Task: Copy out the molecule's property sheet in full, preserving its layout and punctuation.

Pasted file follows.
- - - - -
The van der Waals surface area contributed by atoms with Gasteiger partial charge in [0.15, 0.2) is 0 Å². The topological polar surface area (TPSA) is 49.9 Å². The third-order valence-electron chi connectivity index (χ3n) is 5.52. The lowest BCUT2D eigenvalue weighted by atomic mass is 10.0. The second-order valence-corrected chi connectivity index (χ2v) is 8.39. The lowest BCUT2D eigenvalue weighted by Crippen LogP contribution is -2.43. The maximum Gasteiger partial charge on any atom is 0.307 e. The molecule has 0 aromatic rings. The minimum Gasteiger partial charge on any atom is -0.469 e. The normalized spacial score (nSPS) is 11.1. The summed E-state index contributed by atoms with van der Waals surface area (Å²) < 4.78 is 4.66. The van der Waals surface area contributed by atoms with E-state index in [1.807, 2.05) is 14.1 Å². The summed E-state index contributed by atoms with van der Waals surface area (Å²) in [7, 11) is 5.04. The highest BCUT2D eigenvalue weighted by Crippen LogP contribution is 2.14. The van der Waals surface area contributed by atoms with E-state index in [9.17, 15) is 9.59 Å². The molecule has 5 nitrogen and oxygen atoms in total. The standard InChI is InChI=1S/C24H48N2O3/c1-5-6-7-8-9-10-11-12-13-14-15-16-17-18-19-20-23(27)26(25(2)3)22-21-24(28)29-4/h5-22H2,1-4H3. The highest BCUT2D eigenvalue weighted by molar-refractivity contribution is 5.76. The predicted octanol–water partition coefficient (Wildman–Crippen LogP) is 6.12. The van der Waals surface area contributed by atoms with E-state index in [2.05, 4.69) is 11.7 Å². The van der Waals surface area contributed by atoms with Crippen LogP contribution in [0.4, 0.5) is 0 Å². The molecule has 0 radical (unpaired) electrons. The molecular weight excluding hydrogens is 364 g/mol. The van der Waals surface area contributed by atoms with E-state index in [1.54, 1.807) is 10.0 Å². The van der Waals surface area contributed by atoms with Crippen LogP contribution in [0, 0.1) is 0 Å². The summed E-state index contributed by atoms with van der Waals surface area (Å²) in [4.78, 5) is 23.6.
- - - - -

The van der Waals surface area contributed by atoms with Gasteiger partial charge in [0.15, 0.2) is 0 Å². The topological polar surface area (TPSA) is 49.9 Å². The third-order valence-electron chi connectivity index (χ3n) is 5.52. The lowest BCUT2D eigenvalue weighted by atomic mass is 10.0. The second-order valence-corrected chi connectivity index (χ2v) is 8.39. The lowest BCUT2D eigenvalue weighted by Crippen LogP contribution is -2.43. The maximum Gasteiger partial charge on any atom is 0.307 e. The molecule has 0 aromatic rings. The minimum Gasteiger partial charge on any atom is -0.469 e. The normalized spacial score (nSPS) is 11.1. The summed E-state index contributed by atoms with van der Waals surface area (Å²) < 4.78 is 4.66. The van der Waals surface area contributed by atoms with E-state index in [1.807, 2.05) is 14.1 Å². The summed E-state index contributed by atoms with van der Waals surface area (Å²) in [7, 11) is 5.04. The highest BCUT2D eigenvalue weighted by Crippen LogP contribution is 2.14. The van der Waals surface area contributed by atoms with E-state index in [9.17, 15) is 9.59 Å². The molecule has 5 nitrogen and oxygen atoms in total. The standard InChI is InChI=1S/C24H48N2O3/c1-5-6-7-8-9-10-11-12-13-14-15-16-17-18-19-20-23(27)26(25(2)3)22-21-24(28)29-4/h5-22H2,1-4H3. The highest BCUT2D eigenvalue weighted by molar-refractivity contribution is 5.76. The predicted octanol–water partition coefficient (Wildman–Crippen LogP) is 6.12. The van der Waals surface area contributed by atoms with E-state index in [2.05, 4.69) is 11.7 Å². The van der Waals surface area contributed by atoms with Crippen LogP contribution in [0.4, 0.5) is 0 Å². The molecule has 0 radical (unpaired) electrons. The molecular weight excluding hydrogens is 364 g/mol. The van der Waals surface area contributed by atoms with E-state index in [1.54, 1.807) is 10.0 Å². The van der Waals surface area contributed by atoms with Crippen LogP contribution in [0, 0.1) is 0 Å². The summed E-state index contributed by atoms with van der Waals surface area (Å²) in [4.78, 5) is 23.6.